Howdy y’all! I have been absolutely devouring books lately, and I wanted to bring to you some of my latest recommendations. There is nothing as good as curling up with a page-turner on a rainy day. But, half the struggle of starting to get into a book is finding one! If you’re like me, you watch the same shows and movies and read the same books over and over again for the predictability and ease of choice. One of my New Year’s resolutions was to break this habit, and I’ve found that reading has been the best way to start. Here are my favorite non-committal page-turners that have gotten me back into my love for reading.
- The Hunting Party by Lucy Foley: A New Years reunion of a group of old friends from Oxford takes a sinister turn. Set in a remote estate in the Scottish Highlands, we hear from various characters. Heather and Doug, the lodge workers, Miranda, the center of attention, Katie, the quiet one, and Emma, the new friend, talk us through this volatile trip. I loved the setting Foley created and the twists and turns kept me guessing until the final page.
- The Guest List by Lucy Foley: A couple’s wedding celebration located off the coast of West Ireland goes dark. A murder, a storm, old secrets, this whodunnit novel has it all. Told from the perspective of the wedding planner, the bride, the plus-one, the best man, and the bridesmaid, the mixed points of view add a layer of uncertainty and secrecy. A great one-sitting read that will have you captivated until the end.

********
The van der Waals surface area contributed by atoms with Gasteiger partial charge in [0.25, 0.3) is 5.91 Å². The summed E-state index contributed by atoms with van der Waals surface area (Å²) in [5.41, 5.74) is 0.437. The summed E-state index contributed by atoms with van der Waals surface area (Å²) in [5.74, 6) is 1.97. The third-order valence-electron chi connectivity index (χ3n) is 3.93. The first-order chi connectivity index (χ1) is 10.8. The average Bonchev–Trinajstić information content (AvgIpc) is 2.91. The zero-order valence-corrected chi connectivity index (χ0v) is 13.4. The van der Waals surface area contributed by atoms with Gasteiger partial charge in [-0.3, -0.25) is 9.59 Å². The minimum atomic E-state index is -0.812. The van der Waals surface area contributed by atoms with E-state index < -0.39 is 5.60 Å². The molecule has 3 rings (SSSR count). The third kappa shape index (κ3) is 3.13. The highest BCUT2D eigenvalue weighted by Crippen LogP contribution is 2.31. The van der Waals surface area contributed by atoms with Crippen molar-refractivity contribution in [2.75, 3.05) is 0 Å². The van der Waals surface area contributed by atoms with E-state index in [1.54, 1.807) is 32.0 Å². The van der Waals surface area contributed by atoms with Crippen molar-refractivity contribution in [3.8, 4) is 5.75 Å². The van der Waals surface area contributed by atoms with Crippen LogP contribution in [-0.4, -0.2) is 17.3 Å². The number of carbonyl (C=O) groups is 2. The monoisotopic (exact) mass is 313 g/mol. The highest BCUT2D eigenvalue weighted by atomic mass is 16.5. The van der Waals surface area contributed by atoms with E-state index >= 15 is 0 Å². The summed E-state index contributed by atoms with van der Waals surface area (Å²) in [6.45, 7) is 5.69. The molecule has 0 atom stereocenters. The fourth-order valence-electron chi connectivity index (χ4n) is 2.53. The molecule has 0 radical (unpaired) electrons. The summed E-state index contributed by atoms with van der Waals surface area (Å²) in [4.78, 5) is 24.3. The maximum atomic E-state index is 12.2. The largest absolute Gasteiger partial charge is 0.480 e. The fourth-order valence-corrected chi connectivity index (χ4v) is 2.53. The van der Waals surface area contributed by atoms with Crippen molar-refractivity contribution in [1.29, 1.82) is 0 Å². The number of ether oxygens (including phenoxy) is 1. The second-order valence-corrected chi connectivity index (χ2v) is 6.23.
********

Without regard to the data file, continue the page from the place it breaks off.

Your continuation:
- Where the Crawdads Sing by Delia Owens: This book broke my heart and stitched it back together just to break it again. Set in North Carolina in the 1950s and 60s, the story follows Kya as she navigates through living in isolation in the marsh. A coming-of-age murder mystery that focuses on class disparities and race, this book felt like an upgrade of a book you’d have to read for a high school English class.
- Bunny by Mona Awad: Although I am still reading this, I had to include it in this list. Eccentrically written, I cannot put this book down. It is unorthodox, it is weird, it is unusual. There is a blurring line between what the reality is and I look forward to seeing how this book ends.
- Savage Appetites by Rachel Monroe: This was my first non-school non-fiction book I’ve read this year. Savage Appetites revolves around four archetypes of women who are aligned and captivated with true crime. They include the detective, the victim, the defender, and the killer. While it does read like a long opinion article (which makes sense as Monroe is an investigative journalist), I found it an interesting change of pace from the podcasts I usually listen to.
- Pandora’s Jar by Natalie Haynes: Another book that I’m still reading, and another I cannot wait to finish. Pandora’s Jar looks at the women in the Greek myths and why they are commonly villainized throughout these stories. Pandora, Jocasta, Helen, Medusa, and Eurydice are just a few of the women and stories that Haynes explores.